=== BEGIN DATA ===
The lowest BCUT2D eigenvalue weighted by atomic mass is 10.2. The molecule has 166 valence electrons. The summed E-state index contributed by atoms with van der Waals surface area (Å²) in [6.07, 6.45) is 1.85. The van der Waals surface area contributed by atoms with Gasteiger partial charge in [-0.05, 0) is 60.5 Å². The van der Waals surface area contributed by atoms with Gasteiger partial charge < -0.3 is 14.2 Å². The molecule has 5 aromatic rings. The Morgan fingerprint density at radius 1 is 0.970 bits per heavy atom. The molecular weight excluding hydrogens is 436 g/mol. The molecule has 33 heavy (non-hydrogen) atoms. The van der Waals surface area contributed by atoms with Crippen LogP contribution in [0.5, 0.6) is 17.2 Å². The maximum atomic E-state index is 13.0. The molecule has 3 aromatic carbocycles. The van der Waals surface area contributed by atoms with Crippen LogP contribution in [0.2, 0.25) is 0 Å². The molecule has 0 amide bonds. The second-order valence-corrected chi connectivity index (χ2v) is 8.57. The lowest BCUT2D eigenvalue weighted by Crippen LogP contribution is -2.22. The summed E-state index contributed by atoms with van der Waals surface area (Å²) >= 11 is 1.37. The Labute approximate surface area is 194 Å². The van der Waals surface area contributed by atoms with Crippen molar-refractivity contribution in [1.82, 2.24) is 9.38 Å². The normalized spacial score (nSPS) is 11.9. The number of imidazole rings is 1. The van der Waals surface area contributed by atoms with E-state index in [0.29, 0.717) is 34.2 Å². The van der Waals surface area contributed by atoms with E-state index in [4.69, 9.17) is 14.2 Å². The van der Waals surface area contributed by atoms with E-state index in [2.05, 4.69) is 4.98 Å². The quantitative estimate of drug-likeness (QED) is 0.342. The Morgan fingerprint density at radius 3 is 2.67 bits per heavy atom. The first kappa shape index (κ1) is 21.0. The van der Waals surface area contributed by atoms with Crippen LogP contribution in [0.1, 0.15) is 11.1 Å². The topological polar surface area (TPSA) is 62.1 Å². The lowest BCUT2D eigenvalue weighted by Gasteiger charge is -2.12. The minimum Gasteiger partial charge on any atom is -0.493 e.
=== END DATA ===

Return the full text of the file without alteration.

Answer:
The lowest BCUT2D eigenvalue weighted by atomic mass is 10.2. The molecule has 166 valence electrons. The summed E-state index contributed by atoms with van der Waals surface area (Å²) in [6.07, 6.45) is 1.85. The van der Waals surface area contributed by atoms with Gasteiger partial charge in [-0.05, 0) is 60.5 Å². The van der Waals surface area contributed by atoms with Gasteiger partial charge < -0.3 is 14.2 Å². The molecule has 5 aromatic rings. The Morgan fingerprint density at radius 1 is 0.970 bits per heavy atom. The molecular weight excluding hydrogens is 436 g/mol. The molecule has 33 heavy (non-hydrogen) atoms. The van der Waals surface area contributed by atoms with Crippen LogP contribution in [0.5, 0.6) is 17.2 Å². The maximum atomic E-state index is 13.0. The molecule has 3 aromatic carbocycles. The van der Waals surface area contributed by atoms with Crippen LogP contribution in [0.2, 0.25) is 0 Å². The molecule has 0 amide bonds. The second-order valence-corrected chi connectivity index (χ2v) is 8.57. The lowest BCUT2D eigenvalue weighted by Crippen LogP contribution is -2.22. The summed E-state index contributed by atoms with van der Waals surface area (Å²) >= 11 is 1.37. The Labute approximate surface area is 194 Å². The van der Waals surface area contributed by atoms with Crippen molar-refractivity contribution in [1.82, 2.24) is 9.38 Å². The normalized spacial score (nSPS) is 11.9. The number of imidazole rings is 1. The van der Waals surface area contributed by atoms with E-state index in [0.29, 0.717) is 34.2 Å². The van der Waals surface area contributed by atoms with E-state index in [4.69, 9.17) is 14.2 Å². The van der Waals surface area contributed by atoms with E-state index in [2.05, 4.69) is 4.98 Å². The quantitative estimate of drug-likeness (QED) is 0.342. The Morgan fingerprint density at radius 3 is 2.67 bits per heavy atom. The first kappa shape index (κ1) is 21.0. The van der Waals surface area contributed by atoms with Crippen LogP contribution in [0.1, 0.15) is 11.1 Å². The topological polar surface area (TPSA) is 62.1 Å². The lowest BCUT2D eigenvalue weighted by Gasteiger charge is -2.12. The minimum Gasteiger partial charge on any atom is -0.493 e.